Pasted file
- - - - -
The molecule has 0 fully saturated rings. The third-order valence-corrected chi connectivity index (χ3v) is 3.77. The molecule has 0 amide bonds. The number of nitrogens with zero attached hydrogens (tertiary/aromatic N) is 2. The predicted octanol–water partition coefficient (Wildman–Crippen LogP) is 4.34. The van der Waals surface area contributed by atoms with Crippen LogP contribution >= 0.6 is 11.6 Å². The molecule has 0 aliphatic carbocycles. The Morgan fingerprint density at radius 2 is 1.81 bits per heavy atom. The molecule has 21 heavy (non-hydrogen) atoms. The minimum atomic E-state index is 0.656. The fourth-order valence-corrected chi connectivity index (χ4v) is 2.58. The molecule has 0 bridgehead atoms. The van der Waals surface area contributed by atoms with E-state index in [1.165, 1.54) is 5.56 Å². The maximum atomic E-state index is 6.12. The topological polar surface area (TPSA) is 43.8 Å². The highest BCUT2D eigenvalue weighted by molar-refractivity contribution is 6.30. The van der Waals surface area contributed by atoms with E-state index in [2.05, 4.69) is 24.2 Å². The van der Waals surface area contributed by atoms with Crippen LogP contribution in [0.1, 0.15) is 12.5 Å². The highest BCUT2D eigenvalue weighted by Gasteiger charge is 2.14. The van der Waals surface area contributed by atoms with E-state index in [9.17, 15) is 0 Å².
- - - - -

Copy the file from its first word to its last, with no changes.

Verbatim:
The molecule has 0 fully saturated rings. The third-order valence-corrected chi connectivity index (χ3v) is 3.77. The molecule has 0 amide bonds. The number of nitrogens with zero attached hydrogens (tertiary/aromatic N) is 2. The predicted octanol–water partition coefficient (Wildman–Crippen LogP) is 4.34. The van der Waals surface area contributed by atoms with Crippen LogP contribution >= 0.6 is 11.6 Å². The molecule has 0 aliphatic carbocycles. The Morgan fingerprint density at radius 2 is 1.81 bits per heavy atom. The molecule has 21 heavy (non-hydrogen) atoms. The minimum atomic E-state index is 0.656. The fourth-order valence-corrected chi connectivity index (χ4v) is 2.58. The molecule has 0 bridgehead atoms. The van der Waals surface area contributed by atoms with E-state index in [1.165, 1.54) is 5.56 Å². The maximum atomic E-state index is 6.12. The topological polar surface area (TPSA) is 43.8 Å². The highest BCUT2D eigenvalue weighted by molar-refractivity contribution is 6.30. The van der Waals surface area contributed by atoms with E-state index in [2.05, 4.69) is 24.2 Å². The van der Waals surface area contributed by atoms with Crippen LogP contribution in [0.1, 0.15) is 12.5 Å². The highest BCUT2D eigenvalue weighted by Gasteiger charge is 2.14. The van der Waals surface area contributed by atoms with E-state index in [9.17, 15) is 0 Å².